Indeed, when Vivienne first laid eyes on Bond, she thought he was another one of the gangsters there to torment her. She was frightened because she recognized a kind of cruelty in him. It is that very cruelty that Fleming wanted to readers to see in Bond, which is why he tired of the notion of young school children reading his books praising James Bond as a hero. Fleming seemed to be tapping into the same themes that we explore today when we analyze our iconic fictional heroes. The notion that the same darkness may exist in the hero as it does in the villain is not a wholly original one, but I have to give credit to Fleming for at least attempting to explore this theme at a time when his readers wanted more of the same thriller material from him.
As Fleming himself admitted, the experiment of The Spy Who Loved Me failed commercially during the time of publication. The Times review said, “The novel lacks Mr. Fleming’s usual careful construction and must be written off as a disappointment.” Another critic wrote that the “author has reached an unprecedented low.”
Fleming himself requested that the book not be released in paperback in the UK and that there be no further printings of it. When Fleming sold the film rights to his Bond series to EON, he included a stipulation that only the title of The Spy Who Loved Me be used and that nothing of the plot should appear in any film adaptation of the book. EON did eventually release The Spy Who Loved Me as a film in 1977 starring Roger Moore. It is regarded as one of Moore’s best films, and the plot of the film shares absolutely nothing with the plot of the Fleming novel. Instead, Bond partners with a female Russian counterpart spy to take down a maniacal villain intent on destroying the planet in order to establish his own underwater city. As one might guess, the film requires a bit of suspension of disbelief, but it’s actually quite entertaining.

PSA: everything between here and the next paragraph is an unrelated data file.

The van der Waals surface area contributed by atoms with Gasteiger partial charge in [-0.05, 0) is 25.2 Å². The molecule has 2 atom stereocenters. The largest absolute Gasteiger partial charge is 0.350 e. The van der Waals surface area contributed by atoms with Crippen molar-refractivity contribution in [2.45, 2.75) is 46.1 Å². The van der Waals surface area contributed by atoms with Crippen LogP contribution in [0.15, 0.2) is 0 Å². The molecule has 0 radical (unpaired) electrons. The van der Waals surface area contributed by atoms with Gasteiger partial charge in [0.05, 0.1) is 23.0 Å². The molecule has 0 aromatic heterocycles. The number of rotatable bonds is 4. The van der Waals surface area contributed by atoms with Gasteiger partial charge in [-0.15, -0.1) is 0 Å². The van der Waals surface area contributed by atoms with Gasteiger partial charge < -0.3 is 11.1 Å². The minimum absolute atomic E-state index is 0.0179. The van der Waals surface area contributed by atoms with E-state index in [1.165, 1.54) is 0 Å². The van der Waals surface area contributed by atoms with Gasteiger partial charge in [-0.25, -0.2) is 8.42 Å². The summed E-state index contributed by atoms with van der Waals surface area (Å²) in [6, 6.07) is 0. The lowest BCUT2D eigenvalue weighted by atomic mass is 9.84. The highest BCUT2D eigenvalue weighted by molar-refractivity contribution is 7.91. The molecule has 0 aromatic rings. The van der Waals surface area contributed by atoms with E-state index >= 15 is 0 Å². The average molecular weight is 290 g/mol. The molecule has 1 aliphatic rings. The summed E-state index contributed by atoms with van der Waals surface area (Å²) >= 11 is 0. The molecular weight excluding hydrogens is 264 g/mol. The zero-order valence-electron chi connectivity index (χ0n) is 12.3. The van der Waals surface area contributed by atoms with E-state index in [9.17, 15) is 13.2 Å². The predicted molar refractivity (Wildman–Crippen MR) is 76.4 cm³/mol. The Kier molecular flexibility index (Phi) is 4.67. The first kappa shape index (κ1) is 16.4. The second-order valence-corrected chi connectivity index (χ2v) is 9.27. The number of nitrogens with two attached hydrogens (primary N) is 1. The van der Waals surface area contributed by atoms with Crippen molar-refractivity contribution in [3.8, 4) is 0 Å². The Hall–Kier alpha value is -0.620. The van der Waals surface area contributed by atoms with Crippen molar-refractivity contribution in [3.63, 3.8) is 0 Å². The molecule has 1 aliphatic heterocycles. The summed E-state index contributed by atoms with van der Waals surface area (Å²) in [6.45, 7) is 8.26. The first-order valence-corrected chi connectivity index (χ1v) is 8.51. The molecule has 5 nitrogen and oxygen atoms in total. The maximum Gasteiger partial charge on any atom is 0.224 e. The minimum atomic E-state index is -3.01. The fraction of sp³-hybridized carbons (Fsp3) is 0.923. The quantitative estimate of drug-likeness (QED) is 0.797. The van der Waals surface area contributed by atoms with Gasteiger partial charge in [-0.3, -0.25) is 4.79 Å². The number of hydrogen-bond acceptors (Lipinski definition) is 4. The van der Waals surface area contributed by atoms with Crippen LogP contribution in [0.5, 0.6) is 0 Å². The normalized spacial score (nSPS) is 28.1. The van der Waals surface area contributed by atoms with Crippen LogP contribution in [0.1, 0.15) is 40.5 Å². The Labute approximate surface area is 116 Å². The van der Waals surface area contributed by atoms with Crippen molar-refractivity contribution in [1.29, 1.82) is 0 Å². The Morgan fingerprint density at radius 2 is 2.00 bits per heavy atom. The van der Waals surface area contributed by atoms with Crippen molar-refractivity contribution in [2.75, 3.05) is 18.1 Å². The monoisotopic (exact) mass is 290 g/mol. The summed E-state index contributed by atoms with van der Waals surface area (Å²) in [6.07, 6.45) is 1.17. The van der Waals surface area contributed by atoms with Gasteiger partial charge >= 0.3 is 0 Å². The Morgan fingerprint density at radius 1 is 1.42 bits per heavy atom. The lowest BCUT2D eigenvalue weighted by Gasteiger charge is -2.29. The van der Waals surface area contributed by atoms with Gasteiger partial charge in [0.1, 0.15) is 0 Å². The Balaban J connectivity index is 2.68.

Fleming himself may have wished to discard his novel of The Spy Who Loved Me, but I think the book deserves to be re-evaluated not only by Bond fans but as a work of literature. Vivienne Michel’s story is an engaging portrait of a woman’s coming of age during a time before the woman’s liberation movement of the 1960s and 70s. It was written during a time when the notion of a woman exploring her sexuality was still considered taboo. Today, we have an entire genre of romance and erotica novels that have reached a level mainstream acceptance and financial success. One needs only to think about the success of Fifty Shades of Grey to see how much things have changed since The Spy Who Loved Me was published in 1962. One can only wonder how far Fleming would have taken this “experiment” with James Bond had this attempt met with any measure of success. I for one wish he had the chance to experiment even more with Bond. I think if we re-examine this novel today, many might see that perhaps Fleming’s “experiment” hadn’t failed after all.
- Fleming, Ian The Spy Who Loved Me. Jonathan Cape, 1962